Retirement planning by 40
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It's never too early to start preparing for retirement. To make sure you're on the right path, here are three retirement strategies to put in place before hitting the big four-oh. (See also these strategies for planning in your thirties, forties, fifties and beyond). If you adopt the right moves at each stage, you'll be more able to retire when and how you want.

1. Identify, prioritize, and plan

Let's face it. Your forties are a stage of life where you are pulled in many directions -- physically, emotionally, and financially. Whittling down credit card debt, paying off your own student loans, saving for your child's college education, and contributing to your retirement all compete for your dollars. But you don't have to let it overwhelm and discourage you.

Instead, identify your financial goals, prioritize your needs, and make a plan to address them.

First and foremost, devise a plan for reducing your debts. Paying them off faster lets you maximize retirement savings. Transfer any balances from high-interest-rate credit cards to one with a lower rate. Ideally, find a card with a zero-percent introductory APR. Then, take your balance, divide that by the number of months you have until the zero-percent-interest clock stops, and voila, you have a plan for eliminating credit card debt with the smallest monthly outflow possible.

2. Benchmark your retirement savings

Chances are good that by now you've asked yourself the burning question: "Am I on track?" To answer that, Fidelity recommends having the equivalent of twice your annual salary accumulated in retirement savings by age 40 (if you're curious, it's four times by age 50 and six times by age 60).

Keep in mind that these milestones are general rules with assumptions that might not fit your particular situation. Since every individual's circumstance differs, proceed with caution when using retirement savings calculators. Seek advice from a financial planner for more customized guidance.

3. Pump up your contributions

If you fall short of your benchmark, amp up your retirement plan contributions. Luckily for you, the contribution limits are quite generous: $17,500 for 401(k), 403(b), and 457 plans for 2013. And thanks to the phenomenon of compound interest, by upping your retirement contribution now, you won't need to save nearly as much money later.

Here your strategy is to contribute at least enough money to your 401(k) to get the maximum match your employer offers. But if you're flush with cash, why stop there? Invest as much as you can into your retirement plan at work. If you already max out your plan contribution (and a huge high five if you do!) or if you'd like to add some tax diversification to your overall plan, contribute to a Roth IRA. Just make sure you meet the eligibility requirements before doing so.

Get started today

Retirement is getting closer with every passing day. But before age 40, you've still got plenty of time to save. By identifying your financial goals, prioritizing your needs, and contributing enough toward your retirement savings, you'll reap the glorious reward of a retirement on your terms.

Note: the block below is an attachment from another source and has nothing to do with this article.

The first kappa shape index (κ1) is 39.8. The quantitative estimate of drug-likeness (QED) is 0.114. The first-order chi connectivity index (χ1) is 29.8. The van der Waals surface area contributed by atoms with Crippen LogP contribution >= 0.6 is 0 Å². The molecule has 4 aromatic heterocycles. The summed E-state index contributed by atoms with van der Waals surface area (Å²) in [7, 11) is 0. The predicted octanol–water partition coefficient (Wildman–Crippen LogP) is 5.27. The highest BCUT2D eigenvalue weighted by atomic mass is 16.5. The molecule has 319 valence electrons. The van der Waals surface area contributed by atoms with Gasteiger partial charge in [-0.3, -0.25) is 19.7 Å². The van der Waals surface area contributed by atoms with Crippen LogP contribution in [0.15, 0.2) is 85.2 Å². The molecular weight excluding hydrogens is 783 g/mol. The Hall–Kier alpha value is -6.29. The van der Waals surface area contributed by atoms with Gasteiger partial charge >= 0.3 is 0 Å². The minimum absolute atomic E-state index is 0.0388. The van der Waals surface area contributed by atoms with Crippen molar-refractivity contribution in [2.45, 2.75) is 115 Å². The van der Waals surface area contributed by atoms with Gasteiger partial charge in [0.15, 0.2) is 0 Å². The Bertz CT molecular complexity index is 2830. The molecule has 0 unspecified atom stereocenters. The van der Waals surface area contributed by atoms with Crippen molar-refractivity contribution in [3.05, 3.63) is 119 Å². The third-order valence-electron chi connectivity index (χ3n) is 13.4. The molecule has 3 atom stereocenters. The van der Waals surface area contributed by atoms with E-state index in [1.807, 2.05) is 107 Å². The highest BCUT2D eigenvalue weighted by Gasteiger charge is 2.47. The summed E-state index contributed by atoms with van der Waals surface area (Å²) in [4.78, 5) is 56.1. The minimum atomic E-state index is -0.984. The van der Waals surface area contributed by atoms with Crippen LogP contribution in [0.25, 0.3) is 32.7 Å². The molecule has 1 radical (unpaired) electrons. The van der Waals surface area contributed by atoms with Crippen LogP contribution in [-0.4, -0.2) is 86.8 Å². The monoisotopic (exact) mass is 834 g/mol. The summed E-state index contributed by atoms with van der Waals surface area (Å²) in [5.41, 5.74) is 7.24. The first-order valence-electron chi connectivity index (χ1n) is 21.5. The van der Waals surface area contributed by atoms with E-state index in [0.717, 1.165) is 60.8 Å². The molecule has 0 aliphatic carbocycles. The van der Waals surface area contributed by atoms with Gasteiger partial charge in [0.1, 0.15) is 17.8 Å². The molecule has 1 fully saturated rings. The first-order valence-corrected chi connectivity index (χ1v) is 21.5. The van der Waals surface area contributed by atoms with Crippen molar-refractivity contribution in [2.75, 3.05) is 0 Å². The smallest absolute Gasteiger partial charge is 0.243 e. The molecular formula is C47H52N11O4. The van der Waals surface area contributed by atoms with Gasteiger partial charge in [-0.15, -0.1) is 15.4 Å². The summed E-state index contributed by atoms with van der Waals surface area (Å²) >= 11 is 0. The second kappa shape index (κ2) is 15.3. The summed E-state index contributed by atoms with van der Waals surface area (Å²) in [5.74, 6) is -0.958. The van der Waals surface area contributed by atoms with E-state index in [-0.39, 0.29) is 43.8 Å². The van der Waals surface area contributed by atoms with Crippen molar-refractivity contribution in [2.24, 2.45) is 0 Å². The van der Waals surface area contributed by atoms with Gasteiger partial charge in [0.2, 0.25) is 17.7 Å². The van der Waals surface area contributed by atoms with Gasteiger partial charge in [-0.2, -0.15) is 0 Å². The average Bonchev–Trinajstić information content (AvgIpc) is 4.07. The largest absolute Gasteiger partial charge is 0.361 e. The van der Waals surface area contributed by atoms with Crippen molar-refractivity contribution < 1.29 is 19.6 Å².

Nicole Seghetti is a contributing writer to The Motley Fool.



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comegetsomenowevan

Junkman is scapping copper, aluminum, steel, and Obama stickers attached to the car, because welfare and food stamps don't cut it.

July 01 2013 at 6:10 PM Report abuse -4 rate up rate down Reply
1 reply to comegetsomenowevan's comment
comegetsomenowevan

scrapping

July 01 2013 at 6:10 PM Report abuse -4 rate up rate down Reply
rich_paddlyrich

From the halls of Congress to Governor’s mansions and statehouses across the country, Republicans continue to wage war on the Affordable Care Act, threatening to take coverage and care away from the millions of Americans the law is already helping.

In the House, Republicans took up their 37th vote to repeal Obamacare on Thursday, and 20 states currently oppose the Medicaid expansion that could offer care to some of the neediest Americans who currently have no insurance and little means to afford health care, even when they’re sick.

But thanks to charity efforts, there are still some options, and this week Rev. Al Sharpton announced Urgent Care–an important initiative MSNBC is taking as it renews its commitment to provide health care to those who lack insurance by joining forces with the National Association of Free and Charitable Clinics (NAFC).

July 01 2013 at 9:47 AM Report abuse +1 rate up rate down Reply
1 reply to rich_paddlyrich's comment
elaineen

Only you and Tawana Brawley trust Al Sharpton

July 01 2013 at 4:19 PM Report abuse +1 rate up rate down Reply
h.hughjardon

Wait...you mean you're supposed to plan for retirement?

June 30 2013 at 9:33 AM Report abuse -4 rate up rate down Reply
Carly

The key to saving for retirement is to start early and be consistent. Save with every paycheck and take advantage of any employer matching plan. Unfortunately most in their 20s and even 30s and 40s don't think about retirement. On a related note the site retirementandgoodlivng offers some good information about finance, health, retirement locations, etc. Worth checking out.

June 30 2013 at 8:48 AM Report abuse +1 rate up rate down Reply